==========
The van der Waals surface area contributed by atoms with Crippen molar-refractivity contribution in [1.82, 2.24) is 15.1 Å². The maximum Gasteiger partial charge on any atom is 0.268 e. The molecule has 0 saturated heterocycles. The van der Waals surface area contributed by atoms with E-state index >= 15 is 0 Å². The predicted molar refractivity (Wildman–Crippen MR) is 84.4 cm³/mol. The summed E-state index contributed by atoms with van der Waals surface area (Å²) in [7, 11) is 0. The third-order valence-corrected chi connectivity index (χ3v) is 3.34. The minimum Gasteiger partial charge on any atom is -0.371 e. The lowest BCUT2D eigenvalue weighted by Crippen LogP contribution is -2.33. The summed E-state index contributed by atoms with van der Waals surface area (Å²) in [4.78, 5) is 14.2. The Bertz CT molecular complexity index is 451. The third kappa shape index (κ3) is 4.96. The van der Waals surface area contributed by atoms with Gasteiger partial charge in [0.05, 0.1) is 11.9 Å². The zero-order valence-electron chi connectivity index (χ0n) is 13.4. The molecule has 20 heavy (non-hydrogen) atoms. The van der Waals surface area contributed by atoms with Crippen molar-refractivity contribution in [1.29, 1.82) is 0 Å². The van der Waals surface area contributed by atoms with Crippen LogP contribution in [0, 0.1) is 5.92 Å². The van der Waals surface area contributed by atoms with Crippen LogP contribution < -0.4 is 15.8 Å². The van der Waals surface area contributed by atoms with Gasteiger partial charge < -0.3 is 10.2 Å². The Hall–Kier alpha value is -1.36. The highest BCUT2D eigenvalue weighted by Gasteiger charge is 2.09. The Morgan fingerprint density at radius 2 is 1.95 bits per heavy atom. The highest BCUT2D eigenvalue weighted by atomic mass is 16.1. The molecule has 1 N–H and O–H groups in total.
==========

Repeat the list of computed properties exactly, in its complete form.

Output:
The van der Waals surface area contributed by atoms with Crippen molar-refractivity contribution in [1.82, 2.24) is 15.1 Å². The maximum Gasteiger partial charge on any atom is 0.268 e. The molecule has 0 saturated heterocycles. The van der Waals surface area contributed by atoms with E-state index >= 15 is 0 Å². The predicted molar refractivity (Wildman–Crippen MR) is 84.4 cm³/mol. The summed E-state index contributed by atoms with van der Waals surface area (Å²) in [7, 11) is 0. The third-order valence-corrected chi connectivity index (χ3v) is 3.34. The minimum Gasteiger partial charge on any atom is -0.371 e. The lowest BCUT2D eigenvalue weighted by Crippen LogP contribution is -2.33. The summed E-state index contributed by atoms with van der Waals surface area (Å²) in [4.78, 5) is 14.2. The Bertz CT molecular complexity index is 451. The third kappa shape index (κ3) is 4.96. The van der Waals surface area contributed by atoms with Gasteiger partial charge in [0.05, 0.1) is 11.9 Å². The zero-order valence-electron chi connectivity index (χ0n) is 13.4. The molecule has 20 heavy (non-hydrogen) atoms. The van der Waals surface area contributed by atoms with Crippen molar-refractivity contribution in [1.29, 1.82) is 0 Å². The van der Waals surface area contributed by atoms with Crippen LogP contribution in [0, 0.1) is 5.92 Å². The van der Waals surface area contributed by atoms with Crippen LogP contribution < -0.4 is 15.8 Å². The van der Waals surface area contributed by atoms with Gasteiger partial charge < -0.3 is 10.2 Å². The Hall–Kier alpha value is -1.36. The highest BCUT2D eigenvalue weighted by Gasteiger charge is 2.09. The Morgan fingerprint density at radius 2 is 1.95 bits per heavy atom. The highest BCUT2D eigenvalue weighted by atomic mass is 16.1. The molecule has 1 N–H and O–H groups in total.